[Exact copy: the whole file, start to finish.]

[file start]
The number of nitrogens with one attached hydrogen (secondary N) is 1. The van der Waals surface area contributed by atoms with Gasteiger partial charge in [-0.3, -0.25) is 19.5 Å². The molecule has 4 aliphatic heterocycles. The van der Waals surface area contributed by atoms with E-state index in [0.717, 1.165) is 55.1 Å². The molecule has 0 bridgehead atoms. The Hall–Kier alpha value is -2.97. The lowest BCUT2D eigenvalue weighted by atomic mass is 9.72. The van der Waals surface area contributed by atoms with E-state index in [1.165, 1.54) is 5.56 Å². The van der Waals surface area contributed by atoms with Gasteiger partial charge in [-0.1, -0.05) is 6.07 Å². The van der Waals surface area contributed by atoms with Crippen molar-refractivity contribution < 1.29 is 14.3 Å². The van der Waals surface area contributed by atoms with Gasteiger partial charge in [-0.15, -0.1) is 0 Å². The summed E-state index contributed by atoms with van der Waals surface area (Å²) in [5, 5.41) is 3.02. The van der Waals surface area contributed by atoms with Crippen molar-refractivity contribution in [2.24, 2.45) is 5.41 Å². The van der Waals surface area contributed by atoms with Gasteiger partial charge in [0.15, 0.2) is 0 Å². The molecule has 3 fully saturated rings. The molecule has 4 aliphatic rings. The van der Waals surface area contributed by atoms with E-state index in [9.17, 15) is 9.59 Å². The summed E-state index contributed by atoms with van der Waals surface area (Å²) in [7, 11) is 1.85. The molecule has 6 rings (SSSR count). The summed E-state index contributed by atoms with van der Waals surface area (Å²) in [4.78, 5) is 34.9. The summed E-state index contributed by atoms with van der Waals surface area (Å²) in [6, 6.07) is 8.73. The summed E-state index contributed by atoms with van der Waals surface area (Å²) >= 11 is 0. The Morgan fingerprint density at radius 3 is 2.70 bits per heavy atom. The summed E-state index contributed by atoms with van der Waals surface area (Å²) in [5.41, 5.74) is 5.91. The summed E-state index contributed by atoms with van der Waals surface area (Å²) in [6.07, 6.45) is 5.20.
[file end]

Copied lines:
The number of nitrogens with one attached hydrogen (secondary N) is 1. The van der Waals surface area contributed by atoms with Gasteiger partial charge in [-0.3, -0.25) is 19.5 Å². The molecule has 4 aliphatic heterocycles. The van der Waals surface area contributed by atoms with E-state index in [0.717, 1.165) is 55.1 Å². The molecule has 0 bridgehead atoms. The Hall–Kier alpha value is -2.97. The lowest BCUT2D eigenvalue weighted by atomic mass is 9.72. The van der Waals surface area contributed by atoms with E-state index in [1.165, 1.54) is 5.56 Å². The van der Waals surface area contributed by atoms with Gasteiger partial charge in [-0.1, -0.05) is 6.07 Å². The van der Waals surface area contributed by atoms with Crippen molar-refractivity contribution < 1.29 is 14.3 Å². The van der Waals surface area contributed by atoms with Gasteiger partial charge in [-0.15, -0.1) is 0 Å². The summed E-state index contributed by atoms with van der Waals surface area (Å²) in [5, 5.41) is 3.02. The van der Waals surface area contributed by atoms with Crippen molar-refractivity contribution in [2.24, 2.45) is 5.41 Å². The van der Waals surface area contributed by atoms with Gasteiger partial charge in [0.15, 0.2) is 0 Å². The molecule has 3 fully saturated rings. The molecule has 4 aliphatic rings. The van der Waals surface area contributed by atoms with E-state index in [9.17, 15) is 9.59 Å². The summed E-state index contributed by atoms with van der Waals surface area (Å²) in [7, 11) is 1.85. The molecule has 6 rings (SSSR count). The summed E-state index contributed by atoms with van der Waals surface area (Å²) in [4.78, 5) is 34.9. The summed E-state index contributed by atoms with van der Waals surface area (Å²) in [6, 6.07) is 8.73. The summed E-state index contributed by atoms with van der Waals surface area (Å²) >= 11 is 0. The Morgan fingerprint density at radius 3 is 2.70 bits per heavy atom. The summed E-state index contributed by atoms with van der Waals surface area (Å²) in [5.41, 5.74) is 5.91. The summed E-state index contributed by atoms with van der Waals surface area (Å²) in [6.07, 6.45) is 5.20.